“shibuya”, like the rest of the songs on covet’s debut album effloresce, is intrinsically complicated. Take a look at the fingerwork required to play it–Young’s two-handed approach to guitar playing has made her quite a celebrity in her own right on platforms like Instagram. With her group, however, Young’s skills are truly given a chance to shine– “shibuya” being the best example.


Dabin – “In Flames (ft. Lexi Norton)”


This one’s for all the wistful souls out there. If you’re looking for something to satiate your inner sadboi, give Canadian-based electronic producer Dabin a listen because his tracks are sure to evoke “all the feels”.

With a musical style akin to fellow EDM artists such as Illenium, San Holo, and Said the Sky (just to name a few), Dabin crafts a soundscape that brings listeners back to their fondest memories. As the title suggests, “In Flames” represents the painful disintegration of a broken relationship. Despite lyrical themes of pain and destruction, Dabin blends beautifully orchestrated melodies, emotion-fueled vocals, and a banging drop together for a truly fire song.  – Clarissa Aben


Daniel Shibuya – “Summer Boredom”


If blockbusters are to be believed, summer is the best time of the year. Students come together and hang out in big packs at the mall, go to the beach, and generally do dumb shit… because why not? But what the movies don’t show you is the other side of the monotony of summer–the dreaded summer blues that occurs whenever the cameras stop rolling. For the 80% of the time that your friends aren’t around, summer can be damn well annoying and lonesome.

Bedroom-pop artist Daniel Shibuya shines a light on the downsides of summer in “Summer Boredom”, a twinkly ode to those who aren’t always out partying with their friends. Even though he seems like he has it all figured out (people who don’t have their lives together rarely make great songs like he does), Shibuya’s lyrics reveal a different story. “We don’t know anything at all / I’m just as lost as you inside / And I just find the time to hide away”, he casually admits. Although “Summer Boredom” is about depression at its core, it’s deceptively cheery–bright guitars and synths pepper the track. Ironically, listening to “Summer Boredom” will brighten up your day.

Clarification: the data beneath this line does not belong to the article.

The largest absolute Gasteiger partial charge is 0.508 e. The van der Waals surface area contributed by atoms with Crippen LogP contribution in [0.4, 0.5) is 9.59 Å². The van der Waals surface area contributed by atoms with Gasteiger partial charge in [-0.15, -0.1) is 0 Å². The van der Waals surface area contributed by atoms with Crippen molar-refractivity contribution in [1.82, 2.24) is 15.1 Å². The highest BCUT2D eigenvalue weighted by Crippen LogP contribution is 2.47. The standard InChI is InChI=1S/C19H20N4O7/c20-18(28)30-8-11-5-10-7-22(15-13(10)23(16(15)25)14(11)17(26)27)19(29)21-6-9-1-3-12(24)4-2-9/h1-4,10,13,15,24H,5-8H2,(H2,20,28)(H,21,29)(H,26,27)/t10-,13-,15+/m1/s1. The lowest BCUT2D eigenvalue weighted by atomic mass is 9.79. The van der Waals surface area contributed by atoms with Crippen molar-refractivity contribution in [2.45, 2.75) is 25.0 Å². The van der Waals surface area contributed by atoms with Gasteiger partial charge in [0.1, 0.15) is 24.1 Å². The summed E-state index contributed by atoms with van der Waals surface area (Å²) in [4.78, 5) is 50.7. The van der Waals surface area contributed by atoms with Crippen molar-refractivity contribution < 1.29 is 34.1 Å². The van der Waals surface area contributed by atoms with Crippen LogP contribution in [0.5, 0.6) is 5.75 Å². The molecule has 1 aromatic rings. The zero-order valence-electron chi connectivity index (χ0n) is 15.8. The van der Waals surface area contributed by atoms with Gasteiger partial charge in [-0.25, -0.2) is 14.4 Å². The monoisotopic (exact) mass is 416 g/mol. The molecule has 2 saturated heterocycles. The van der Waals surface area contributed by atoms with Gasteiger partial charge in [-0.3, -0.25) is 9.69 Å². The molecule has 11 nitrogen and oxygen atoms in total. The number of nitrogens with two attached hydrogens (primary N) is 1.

No one’s immune to the summer blues, but “Summer Boredom” just might be the perfect antidote for it.


Gong Gong Gong (工工工) – “Siren 追逐劇”


At the tail-end of the year, a curious name started to appear alongside a number of indie rock shows on both sides of the US coast. Opening for fan favorites like Parquet Courts, Flasher, and BODEGA, Beijing indie-rock band Gong Gong Gong (工工工) suddenly found themselves thrown into the Western spotlight. Made up of guitarist/vocalist Tom Ng and bassist Joshua Frank, the duo creates music that leans into psych-rock influences at times. Their first single “Siren” shows that the pair are soon poised for a breakthrough.

Poetic, jarring, and anxious, “Siren” is built around a dramatic chase scene that Ng describes in full detail in Cantonese. Amongst dual shredding guitars and an underlying drone, there’s just the right amount of distortion to support his mysterious story, creating an inescapable uneasiness. Within the narrative of the song, it’s also only fitting that the galloping guitar loops that “Siren” builds on stays at a constant, never stopping until the end of the song.    

Much like a siren itself, “Siren” is hypnotic, guaranteed to make you fall under its spell.

Intro | Part 1 | Part 2 | Part 3 | Part 4 | Part 5